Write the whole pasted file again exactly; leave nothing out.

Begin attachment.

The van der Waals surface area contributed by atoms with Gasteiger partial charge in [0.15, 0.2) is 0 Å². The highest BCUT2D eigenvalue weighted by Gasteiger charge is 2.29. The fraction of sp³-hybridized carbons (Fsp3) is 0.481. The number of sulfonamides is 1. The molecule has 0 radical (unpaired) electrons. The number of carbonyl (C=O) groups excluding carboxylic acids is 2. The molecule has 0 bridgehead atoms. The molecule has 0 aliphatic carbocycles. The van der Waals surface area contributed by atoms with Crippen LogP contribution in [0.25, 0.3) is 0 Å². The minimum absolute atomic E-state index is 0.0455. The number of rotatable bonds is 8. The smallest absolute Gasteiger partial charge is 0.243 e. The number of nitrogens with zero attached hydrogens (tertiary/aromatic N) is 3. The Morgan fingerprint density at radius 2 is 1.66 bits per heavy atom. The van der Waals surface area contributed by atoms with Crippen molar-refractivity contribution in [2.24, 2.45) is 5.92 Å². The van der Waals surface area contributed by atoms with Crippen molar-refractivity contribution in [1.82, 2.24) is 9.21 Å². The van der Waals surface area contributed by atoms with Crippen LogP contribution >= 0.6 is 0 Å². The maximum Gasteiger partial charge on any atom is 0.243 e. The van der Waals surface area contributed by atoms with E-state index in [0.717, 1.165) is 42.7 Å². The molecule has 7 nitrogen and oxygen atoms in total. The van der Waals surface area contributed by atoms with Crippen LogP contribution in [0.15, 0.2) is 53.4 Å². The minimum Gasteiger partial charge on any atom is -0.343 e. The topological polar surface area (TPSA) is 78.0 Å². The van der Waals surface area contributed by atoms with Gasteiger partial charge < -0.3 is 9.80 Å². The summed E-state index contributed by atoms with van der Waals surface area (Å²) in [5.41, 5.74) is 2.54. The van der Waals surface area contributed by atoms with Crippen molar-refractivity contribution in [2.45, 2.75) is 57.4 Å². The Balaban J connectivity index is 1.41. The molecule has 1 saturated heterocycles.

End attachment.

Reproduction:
The van der Waals surface area contributed by atoms with Gasteiger partial charge in [0.15, 0.2) is 0 Å². The highest BCUT2D eigenvalue weighted by Gasteiger charge is 2.29. The fraction of sp³-hybridized carbons (Fsp3) is 0.481. The number of sulfonamides is 1. The molecule has 0 radical (unpaired) electrons. The number of carbonyl (C=O) groups excluding carboxylic acids is 2. The molecule has 0 bridgehead atoms. The molecule has 0 aliphatic carbocycles. The van der Waals surface area contributed by atoms with Crippen LogP contribution in [0.25, 0.3) is 0 Å². The minimum absolute atomic E-state index is 0.0455. The number of rotatable bonds is 8. The smallest absolute Gasteiger partial charge is 0.243 e. The number of nitrogens with zero attached hydrogens (tertiary/aromatic N) is 3. The Morgan fingerprint density at radius 2 is 1.66 bits per heavy atom. The van der Waals surface area contributed by atoms with Crippen molar-refractivity contribution in [2.24, 2.45) is 5.92 Å². The van der Waals surface area contributed by atoms with Crippen molar-refractivity contribution in [1.82, 2.24) is 9.21 Å². The van der Waals surface area contributed by atoms with Crippen LogP contribution >= 0.6 is 0 Å². The maximum Gasteiger partial charge on any atom is 0.243 e. The van der Waals surface area contributed by atoms with E-state index in [0.717, 1.165) is 42.7 Å². The molecule has 7 nitrogen and oxygen atoms in total. The van der Waals surface area contributed by atoms with Crippen LogP contribution in [0.15, 0.2) is 53.4 Å². The minimum Gasteiger partial charge on any atom is -0.343 e. The topological polar surface area (TPSA) is 78.0 Å². The van der Waals surface area contributed by atoms with Gasteiger partial charge < -0.3 is 9.80 Å². The summed E-state index contributed by atoms with van der Waals surface area (Å²) in [5.41, 5.74) is 2.54. The van der Waals surface area contributed by atoms with Crippen molar-refractivity contribution in [2.45, 2.75) is 57.4 Å². The Balaban J connectivity index is 1.41. The molecule has 1 saturated heterocycles.